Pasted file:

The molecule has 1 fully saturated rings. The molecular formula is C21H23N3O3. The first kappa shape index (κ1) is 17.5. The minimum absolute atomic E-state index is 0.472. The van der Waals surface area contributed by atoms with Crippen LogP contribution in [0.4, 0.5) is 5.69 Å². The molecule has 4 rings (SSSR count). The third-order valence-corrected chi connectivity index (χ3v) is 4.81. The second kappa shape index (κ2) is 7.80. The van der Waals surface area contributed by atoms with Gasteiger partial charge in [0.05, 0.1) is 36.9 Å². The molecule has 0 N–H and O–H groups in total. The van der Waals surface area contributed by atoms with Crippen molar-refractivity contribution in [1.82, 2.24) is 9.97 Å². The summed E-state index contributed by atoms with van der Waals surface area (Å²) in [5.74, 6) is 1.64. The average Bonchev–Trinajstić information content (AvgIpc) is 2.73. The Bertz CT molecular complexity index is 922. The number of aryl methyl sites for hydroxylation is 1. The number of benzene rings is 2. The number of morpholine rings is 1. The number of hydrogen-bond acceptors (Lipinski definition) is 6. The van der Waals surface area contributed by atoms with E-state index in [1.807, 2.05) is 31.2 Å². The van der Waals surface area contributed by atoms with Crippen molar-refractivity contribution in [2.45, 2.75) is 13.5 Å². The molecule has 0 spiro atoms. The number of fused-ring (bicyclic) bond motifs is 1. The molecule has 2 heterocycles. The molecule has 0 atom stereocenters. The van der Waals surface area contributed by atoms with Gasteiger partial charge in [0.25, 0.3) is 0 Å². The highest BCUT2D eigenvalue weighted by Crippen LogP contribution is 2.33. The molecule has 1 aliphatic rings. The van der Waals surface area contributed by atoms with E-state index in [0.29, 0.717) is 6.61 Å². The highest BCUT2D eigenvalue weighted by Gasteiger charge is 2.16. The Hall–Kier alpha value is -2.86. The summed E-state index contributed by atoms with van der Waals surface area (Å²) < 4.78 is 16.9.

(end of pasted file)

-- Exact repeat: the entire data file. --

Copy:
The molecule has 1 fully saturated rings. The molecular formula is C21H23N3O3. The first kappa shape index (κ1) is 17.5. The minimum absolute atomic E-state index is 0.472. The van der Waals surface area contributed by atoms with Crippen LogP contribution in [0.4, 0.5) is 5.69 Å². The molecule has 4 rings (SSSR count). The third-order valence-corrected chi connectivity index (χ3v) is 4.81. The second kappa shape index (κ2) is 7.80. The van der Waals surface area contributed by atoms with Gasteiger partial charge in [0.05, 0.1) is 36.9 Å². The molecule has 0 N–H and O–H groups in total. The van der Waals surface area contributed by atoms with Crippen molar-refractivity contribution in [1.82, 2.24) is 9.97 Å². The summed E-state index contributed by atoms with van der Waals surface area (Å²) in [5.74, 6) is 1.64. The average Bonchev–Trinajstić information content (AvgIpc) is 2.73. The Bertz CT molecular complexity index is 922. The number of aryl methyl sites for hydroxylation is 1. The number of benzene rings is 2. The number of morpholine rings is 1. The number of hydrogen-bond acceptors (Lipinski definition) is 6. The van der Waals surface area contributed by atoms with E-state index in [1.807, 2.05) is 31.2 Å². The van der Waals surface area contributed by atoms with Crippen molar-refractivity contribution in [2.45, 2.75) is 13.5 Å². The molecule has 0 spiro atoms. The number of fused-ring (bicyclic) bond motifs is 1. The molecule has 2 heterocycles. The molecule has 0 atom stereocenters. The van der Waals surface area contributed by atoms with Gasteiger partial charge in [0.25, 0.3) is 0 Å². The highest BCUT2D eigenvalue weighted by Crippen LogP contribution is 2.33. The molecule has 1 aliphatic rings. The van der Waals surface area contributed by atoms with E-state index in [0.29, 0.717) is 6.61 Å². The highest BCUT2D eigenvalue weighted by Gasteiger charge is 2.16. The Hall–Kier alpha value is -2.86. The summed E-state index contributed by atoms with van der Waals surface area (Å²) < 4.78 is 16.9.